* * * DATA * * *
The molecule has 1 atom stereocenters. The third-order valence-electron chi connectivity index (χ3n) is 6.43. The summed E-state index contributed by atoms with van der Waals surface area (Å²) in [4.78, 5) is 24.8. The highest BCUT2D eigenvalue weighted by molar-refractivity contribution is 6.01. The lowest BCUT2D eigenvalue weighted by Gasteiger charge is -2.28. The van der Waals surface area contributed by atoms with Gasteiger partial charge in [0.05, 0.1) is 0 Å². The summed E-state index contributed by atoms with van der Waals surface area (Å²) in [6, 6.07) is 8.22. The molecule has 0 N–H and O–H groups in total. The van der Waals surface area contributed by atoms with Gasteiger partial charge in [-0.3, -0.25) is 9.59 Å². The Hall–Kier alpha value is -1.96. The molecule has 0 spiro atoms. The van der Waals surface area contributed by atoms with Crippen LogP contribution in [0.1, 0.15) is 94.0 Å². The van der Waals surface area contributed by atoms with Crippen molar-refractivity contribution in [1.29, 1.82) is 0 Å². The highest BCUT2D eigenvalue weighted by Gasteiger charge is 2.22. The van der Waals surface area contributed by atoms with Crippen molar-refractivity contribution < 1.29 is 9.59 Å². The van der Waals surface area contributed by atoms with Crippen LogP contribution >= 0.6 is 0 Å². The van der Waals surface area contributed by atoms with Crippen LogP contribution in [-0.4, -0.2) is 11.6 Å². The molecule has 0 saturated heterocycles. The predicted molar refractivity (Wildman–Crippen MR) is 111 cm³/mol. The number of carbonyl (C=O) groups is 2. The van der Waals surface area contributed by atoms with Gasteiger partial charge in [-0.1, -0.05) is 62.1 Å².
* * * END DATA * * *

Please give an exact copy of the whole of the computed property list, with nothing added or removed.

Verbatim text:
The molecule has 1 atom stereocenters. The third-order valence-electron chi connectivity index (χ3n) is 6.43. The summed E-state index contributed by atoms with van der Waals surface area (Å²) in [4.78, 5) is 24.8. The highest BCUT2D eigenvalue weighted by molar-refractivity contribution is 6.01. The lowest BCUT2D eigenvalue weighted by Gasteiger charge is -2.28. The van der Waals surface area contributed by atoms with Gasteiger partial charge in [0.05, 0.1) is 0 Å². The summed E-state index contributed by atoms with van der Waals surface area (Å²) in [6, 6.07) is 8.22. The molecule has 0 N–H and O–H groups in total. The van der Waals surface area contributed by atoms with Gasteiger partial charge in [-0.3, -0.25) is 9.59 Å². The Hall–Kier alpha value is -1.96. The molecule has 0 spiro atoms. The van der Waals surface area contributed by atoms with Crippen LogP contribution in [0.1, 0.15) is 94.0 Å². The van der Waals surface area contributed by atoms with Crippen molar-refractivity contribution in [1.29, 1.82) is 0 Å². The highest BCUT2D eigenvalue weighted by Gasteiger charge is 2.22. The van der Waals surface area contributed by atoms with Crippen molar-refractivity contribution < 1.29 is 9.59 Å². The van der Waals surface area contributed by atoms with Crippen LogP contribution >= 0.6 is 0 Å². The van der Waals surface area contributed by atoms with Crippen LogP contribution in [-0.4, -0.2) is 11.6 Å². The molecule has 0 saturated heterocycles. The predicted molar refractivity (Wildman–Crippen MR) is 111 cm³/mol. The number of carbonyl (C=O) groups is 2. The van der Waals surface area contributed by atoms with Gasteiger partial charge in [-0.1, -0.05) is 62.1 Å².